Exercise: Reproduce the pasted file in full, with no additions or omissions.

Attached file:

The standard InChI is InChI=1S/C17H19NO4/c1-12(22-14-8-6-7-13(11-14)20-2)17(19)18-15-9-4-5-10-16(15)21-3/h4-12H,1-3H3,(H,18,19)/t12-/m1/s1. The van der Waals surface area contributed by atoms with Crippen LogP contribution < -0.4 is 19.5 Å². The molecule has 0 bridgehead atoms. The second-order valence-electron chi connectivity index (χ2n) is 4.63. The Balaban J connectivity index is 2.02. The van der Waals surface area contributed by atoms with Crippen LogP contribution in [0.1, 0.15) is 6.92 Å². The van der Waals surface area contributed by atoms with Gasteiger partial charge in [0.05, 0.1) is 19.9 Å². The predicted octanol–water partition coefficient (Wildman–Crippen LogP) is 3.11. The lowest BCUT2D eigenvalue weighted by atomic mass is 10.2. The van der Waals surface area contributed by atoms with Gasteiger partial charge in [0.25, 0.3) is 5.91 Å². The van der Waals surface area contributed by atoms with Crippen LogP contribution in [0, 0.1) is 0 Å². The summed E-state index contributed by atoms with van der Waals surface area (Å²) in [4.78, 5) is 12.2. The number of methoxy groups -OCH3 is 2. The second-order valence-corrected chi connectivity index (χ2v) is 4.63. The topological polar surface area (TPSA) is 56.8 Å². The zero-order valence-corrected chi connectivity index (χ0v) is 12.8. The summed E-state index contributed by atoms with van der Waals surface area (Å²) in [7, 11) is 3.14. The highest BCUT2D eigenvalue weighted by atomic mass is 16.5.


The standard InChI is InChI=1S/C17H19NO4/c1-12(22-14-8-6-7-13(11-14)20-2)17(19)18-15-9-4-5-10-16(15)21-3/h4-12H,1-3H3,(H,18,19)/t12-/m1/s1. The van der Waals surface area contributed by atoms with Crippen LogP contribution < -0.4 is 19.5 Å². The molecule has 0 bridgehead atoms. The second-order valence-electron chi connectivity index (χ2n) is 4.63. The Balaban J connectivity index is 2.02. The van der Waals surface area contributed by atoms with Crippen LogP contribution in [0.1, 0.15) is 6.92 Å². The van der Waals surface area contributed by atoms with Gasteiger partial charge in [0.05, 0.1) is 19.9 Å². The predicted octanol–water partition coefficient (Wildman–Crippen LogP) is 3.11. The lowest BCUT2D eigenvalue weighted by atomic mass is 10.2. The van der Waals surface area contributed by atoms with Gasteiger partial charge in [0.25, 0.3) is 5.91 Å². The van der Waals surface area contributed by atoms with Crippen LogP contribution in [0, 0.1) is 0 Å². The summed E-state index contributed by atoms with van der Waals surface area (Å²) in [4.78, 5) is 12.2. The number of methoxy groups -OCH3 is 2. The second-order valence-corrected chi connectivity index (χ2v) is 4.63. The topological polar surface area (TPSA) is 56.8 Å². The zero-order valence-corrected chi connectivity index (χ0v) is 12.8. The summed E-state index contributed by atoms with van der Waals surface area (Å²) in [7, 11) is 3.14. The highest BCUT2D eigenvalue weighted by atomic mass is 16.5.